That's partially correct. FDR wasn't just trying to buy farmers votes, he really did believe that high prices were good for the economy. He correctly realized that the deflation being experienced in the US was bad, but he thought that artificially increasing prices would fix things, but in reality people didn't have the money to pay the new, higher, prices and all of FDR's efforts to raise the prices of things (the NRA especially) just ended up making the depression worse.
Now, FDR did a lot of things and some of them worked pretty well. He'd touched off the fastest industrial expansion in US history a few months before he killed it with the NRA, for example. I'm not aware of any current economic school of thought that would endorse the idea that price supports actually helped with the depression. A Keynesian would say that you have to run a deficit to increase the aggregate demand, a Monetarist would say you need more money to increase aggregate demand, a Supply-Sider would say you can't help, a Socialist would say the state needs to take over the means of production, etc.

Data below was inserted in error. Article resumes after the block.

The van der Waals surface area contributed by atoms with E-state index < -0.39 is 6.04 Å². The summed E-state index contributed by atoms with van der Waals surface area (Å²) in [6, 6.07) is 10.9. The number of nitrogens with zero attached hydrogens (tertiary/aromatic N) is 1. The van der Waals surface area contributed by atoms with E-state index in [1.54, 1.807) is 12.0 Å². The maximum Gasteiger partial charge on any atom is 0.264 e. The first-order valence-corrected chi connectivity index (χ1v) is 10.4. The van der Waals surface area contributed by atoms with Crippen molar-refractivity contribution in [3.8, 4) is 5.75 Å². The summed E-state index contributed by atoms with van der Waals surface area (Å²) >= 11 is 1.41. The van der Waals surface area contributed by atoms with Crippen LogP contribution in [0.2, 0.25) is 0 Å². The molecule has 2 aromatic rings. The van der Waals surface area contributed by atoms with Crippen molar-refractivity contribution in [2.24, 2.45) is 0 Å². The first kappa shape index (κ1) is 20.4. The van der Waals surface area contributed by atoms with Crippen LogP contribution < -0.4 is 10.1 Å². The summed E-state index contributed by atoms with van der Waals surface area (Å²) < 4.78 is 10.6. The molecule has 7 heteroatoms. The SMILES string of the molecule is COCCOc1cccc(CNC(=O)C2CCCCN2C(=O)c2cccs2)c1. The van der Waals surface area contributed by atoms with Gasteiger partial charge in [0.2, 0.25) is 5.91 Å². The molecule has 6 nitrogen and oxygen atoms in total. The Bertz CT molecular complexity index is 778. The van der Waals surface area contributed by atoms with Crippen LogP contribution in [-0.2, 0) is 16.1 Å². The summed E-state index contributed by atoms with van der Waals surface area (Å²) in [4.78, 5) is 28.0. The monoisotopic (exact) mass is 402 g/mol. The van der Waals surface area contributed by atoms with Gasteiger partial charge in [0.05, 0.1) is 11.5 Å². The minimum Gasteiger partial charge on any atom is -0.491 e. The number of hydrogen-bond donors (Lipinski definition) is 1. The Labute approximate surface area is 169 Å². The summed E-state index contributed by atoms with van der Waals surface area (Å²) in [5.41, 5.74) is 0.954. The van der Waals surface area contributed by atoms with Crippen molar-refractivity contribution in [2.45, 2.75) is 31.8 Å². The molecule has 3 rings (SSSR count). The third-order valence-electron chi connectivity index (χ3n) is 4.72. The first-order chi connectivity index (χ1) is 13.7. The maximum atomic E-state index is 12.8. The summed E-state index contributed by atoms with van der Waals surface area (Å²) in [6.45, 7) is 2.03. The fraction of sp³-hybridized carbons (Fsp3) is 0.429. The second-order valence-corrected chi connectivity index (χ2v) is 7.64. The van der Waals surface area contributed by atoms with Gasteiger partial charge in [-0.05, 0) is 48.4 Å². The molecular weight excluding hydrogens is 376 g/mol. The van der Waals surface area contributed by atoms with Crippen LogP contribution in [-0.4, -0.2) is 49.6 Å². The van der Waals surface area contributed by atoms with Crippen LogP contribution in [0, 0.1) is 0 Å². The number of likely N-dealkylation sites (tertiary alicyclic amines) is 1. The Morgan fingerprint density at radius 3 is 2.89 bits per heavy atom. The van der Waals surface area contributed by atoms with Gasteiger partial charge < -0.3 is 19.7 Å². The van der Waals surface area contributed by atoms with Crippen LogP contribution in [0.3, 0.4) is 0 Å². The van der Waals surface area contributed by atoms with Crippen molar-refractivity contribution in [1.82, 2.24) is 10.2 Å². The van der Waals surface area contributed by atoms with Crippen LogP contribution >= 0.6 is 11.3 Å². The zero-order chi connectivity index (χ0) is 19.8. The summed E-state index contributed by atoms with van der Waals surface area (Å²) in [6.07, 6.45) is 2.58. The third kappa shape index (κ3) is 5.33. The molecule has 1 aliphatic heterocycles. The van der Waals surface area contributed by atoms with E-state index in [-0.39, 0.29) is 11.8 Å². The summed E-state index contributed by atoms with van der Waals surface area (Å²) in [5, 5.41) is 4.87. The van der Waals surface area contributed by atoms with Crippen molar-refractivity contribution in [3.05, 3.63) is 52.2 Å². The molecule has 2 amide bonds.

Now, I do have friends from states that rely on agricultural subsidies, and their high school history textbooks evidently did wax poetic about how awesome agricultural subsidies were, but that isn't in most American's high school educations.